The trouble for the right is they have not realised there is a new and ethical economics of the left

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Chris Giles of the FT really does not like Corbynomics. At least he is clear about it. As he says in an article this morning:

Corbynomics should not be as incoherent as it is. Leftwing economic platforms need not be stupid, but proponents must understand their strengths and limitations.

On a scale of 1 to 10 that is at the unsubtle end of the commentary scale.

The difficulty for Chris is that he has a problem: he's judging Corbynomics against the standards set by his own failed economics. He thinks that neoliberal economics can be used to create left wing policy. He's so explicit about the point that he says:

So here are some suggestions for Jeremy Corbyn, the hard-left veteran likely to become UK Labour party leader next month.

And he then says that:

The left’s important freedom is its ability to worry less about preserving individual property rights than others. Such rights are never absolute – any form of taxation is lawful extortion – and if they stand in the way of growth and greater equality, a leftwing government can remove them. This surely should be the guiding theme of any practical economics of the hard left.

Where do you start to unpick the errors in that?

Let's start with the glaringly obvious. The left does not think economics is all about property rights: it thinks it is about people. Giles falls at the first hurdle.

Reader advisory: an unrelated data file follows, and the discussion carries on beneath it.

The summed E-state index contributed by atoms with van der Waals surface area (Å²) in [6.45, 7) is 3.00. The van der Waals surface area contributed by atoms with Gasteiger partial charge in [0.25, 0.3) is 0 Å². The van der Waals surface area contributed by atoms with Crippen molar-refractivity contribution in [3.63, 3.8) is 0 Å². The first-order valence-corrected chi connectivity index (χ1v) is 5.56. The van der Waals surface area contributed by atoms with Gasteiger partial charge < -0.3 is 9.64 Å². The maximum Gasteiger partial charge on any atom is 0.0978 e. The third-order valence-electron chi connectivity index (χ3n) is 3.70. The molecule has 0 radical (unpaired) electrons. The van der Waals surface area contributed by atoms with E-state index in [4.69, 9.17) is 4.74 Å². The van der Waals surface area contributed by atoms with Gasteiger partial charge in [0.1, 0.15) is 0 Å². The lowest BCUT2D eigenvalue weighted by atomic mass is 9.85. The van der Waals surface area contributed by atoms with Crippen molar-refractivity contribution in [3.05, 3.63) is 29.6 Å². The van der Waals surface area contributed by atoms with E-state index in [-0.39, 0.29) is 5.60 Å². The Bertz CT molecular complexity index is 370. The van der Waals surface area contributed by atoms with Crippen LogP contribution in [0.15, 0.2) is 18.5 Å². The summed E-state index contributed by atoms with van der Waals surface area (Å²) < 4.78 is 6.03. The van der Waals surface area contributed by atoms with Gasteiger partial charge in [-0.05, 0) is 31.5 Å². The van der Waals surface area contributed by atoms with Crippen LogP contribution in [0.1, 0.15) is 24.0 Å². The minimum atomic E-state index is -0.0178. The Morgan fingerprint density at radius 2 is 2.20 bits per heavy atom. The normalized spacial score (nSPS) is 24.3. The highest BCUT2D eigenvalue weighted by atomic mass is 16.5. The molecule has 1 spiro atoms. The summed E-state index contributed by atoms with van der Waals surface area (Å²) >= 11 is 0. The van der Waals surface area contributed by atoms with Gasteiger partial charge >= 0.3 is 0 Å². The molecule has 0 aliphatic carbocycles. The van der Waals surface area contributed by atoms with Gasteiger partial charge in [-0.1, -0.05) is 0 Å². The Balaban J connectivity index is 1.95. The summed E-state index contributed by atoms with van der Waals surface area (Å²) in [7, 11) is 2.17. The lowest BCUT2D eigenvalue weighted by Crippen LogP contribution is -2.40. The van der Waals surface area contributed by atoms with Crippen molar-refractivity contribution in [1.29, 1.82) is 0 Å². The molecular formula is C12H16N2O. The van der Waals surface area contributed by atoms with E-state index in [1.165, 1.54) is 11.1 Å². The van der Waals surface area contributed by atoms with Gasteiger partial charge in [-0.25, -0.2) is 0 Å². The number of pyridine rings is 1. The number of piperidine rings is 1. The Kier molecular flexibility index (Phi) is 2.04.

But if property rights are important he then shows he has no comprehension of them. As I have argued time and again, and do in The Joy of Tax, tax is not an extortion. It is a creation of democratically elected governments in the case of the UK. And the vast majority is paid over willingly and without the need for any real effort on the part of government. That's not because of coercion: it's because people want to pay it because they know what they get for it. And the penalties that Giles no doubt would describe as the evidence of extortion are in fact the price of deviant behaviour, just like the other penalties we impose when people fail to comply with societal norms for theft, and so on.

Even more importantly though, Giles ignores the fact that if property rights are so important then tax is a property right just like any other, and like them created by the proper due process of parliament. So in fact tax due is not an individual's property extorted from them: it is money they hold in trust for its rightful owner. Giles can't pick and choose on this: you either believe in upholding property rights or you don't. It's not at all clear he does. The left is unambiguous on the point. Which is precisely why, for example, his suggestion of compulsory purchase of city centre sites to enable enforced building of high density housing either just shows his contempt for his fellow citizens or is his idea of a joke, and in the process clear indication of the poverty of thinking lined up against the new ideas Corbynomics represents.

Clear thinking on the powers of the Bank of England, for example, backed by evidence.

And clear thinking on the role of money, deficits and sectoral balances in the economy.

And clear thinking on the need to finance the government at lowest cost.

Coupled with clear thinking on the need for a mechanism to support the economy when all else might be failing in the face of another economic crisis.

And what does Giles offer? Building over the green belt.

I have to agree with Giles in that case: there is an incoherence around economics right now, but it's all his own.